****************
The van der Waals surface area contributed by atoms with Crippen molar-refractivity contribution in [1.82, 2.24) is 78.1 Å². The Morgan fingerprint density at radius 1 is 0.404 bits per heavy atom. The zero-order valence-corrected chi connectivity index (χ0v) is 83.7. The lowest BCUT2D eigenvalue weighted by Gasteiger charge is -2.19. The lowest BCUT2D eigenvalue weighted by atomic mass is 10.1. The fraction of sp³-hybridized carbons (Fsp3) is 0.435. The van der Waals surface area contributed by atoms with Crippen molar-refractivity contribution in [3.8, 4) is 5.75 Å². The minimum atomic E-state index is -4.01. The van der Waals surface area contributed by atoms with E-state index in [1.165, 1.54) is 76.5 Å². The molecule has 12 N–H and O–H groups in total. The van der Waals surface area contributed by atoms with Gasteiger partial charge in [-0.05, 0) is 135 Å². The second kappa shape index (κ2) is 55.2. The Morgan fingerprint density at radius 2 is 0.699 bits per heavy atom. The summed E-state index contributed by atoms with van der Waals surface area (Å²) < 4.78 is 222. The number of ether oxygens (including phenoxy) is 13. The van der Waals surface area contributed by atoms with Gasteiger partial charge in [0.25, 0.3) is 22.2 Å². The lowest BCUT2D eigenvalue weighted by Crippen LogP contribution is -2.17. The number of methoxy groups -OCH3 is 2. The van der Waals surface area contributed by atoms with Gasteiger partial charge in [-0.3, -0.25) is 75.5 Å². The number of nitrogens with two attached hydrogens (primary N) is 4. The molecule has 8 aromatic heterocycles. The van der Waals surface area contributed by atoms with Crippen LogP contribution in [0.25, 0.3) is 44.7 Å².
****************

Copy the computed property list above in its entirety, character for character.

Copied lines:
The van der Waals surface area contributed by atoms with Crippen molar-refractivity contribution in [1.82, 2.24) is 78.1 Å². The Morgan fingerprint density at radius 1 is 0.404 bits per heavy atom. The zero-order valence-corrected chi connectivity index (χ0v) is 83.7. The lowest BCUT2D eigenvalue weighted by Gasteiger charge is -2.19. The lowest BCUT2D eigenvalue weighted by atomic mass is 10.1. The fraction of sp³-hybridized carbons (Fsp3) is 0.435. The van der Waals surface area contributed by atoms with Crippen molar-refractivity contribution in [3.8, 4) is 5.75 Å². The minimum atomic E-state index is -4.01. The van der Waals surface area contributed by atoms with E-state index in [1.165, 1.54) is 76.5 Å². The molecule has 12 N–H and O–H groups in total. The van der Waals surface area contributed by atoms with Gasteiger partial charge in [-0.05, 0) is 135 Å². The second kappa shape index (κ2) is 55.2. The Morgan fingerprint density at radius 2 is 0.699 bits per heavy atom. The summed E-state index contributed by atoms with van der Waals surface area (Å²) < 4.78 is 222. The number of ether oxygens (including phenoxy) is 13. The van der Waals surface area contributed by atoms with Gasteiger partial charge in [0.25, 0.3) is 22.2 Å². The lowest BCUT2D eigenvalue weighted by Crippen LogP contribution is -2.17. The number of methoxy groups -OCH3 is 2. The van der Waals surface area contributed by atoms with Gasteiger partial charge in [-0.3, -0.25) is 75.5 Å². The number of nitrogens with two attached hydrogens (primary N) is 4. The molecule has 8 aromatic heterocycles. The van der Waals surface area contributed by atoms with Crippen LogP contribution in [0.25, 0.3) is 44.7 Å².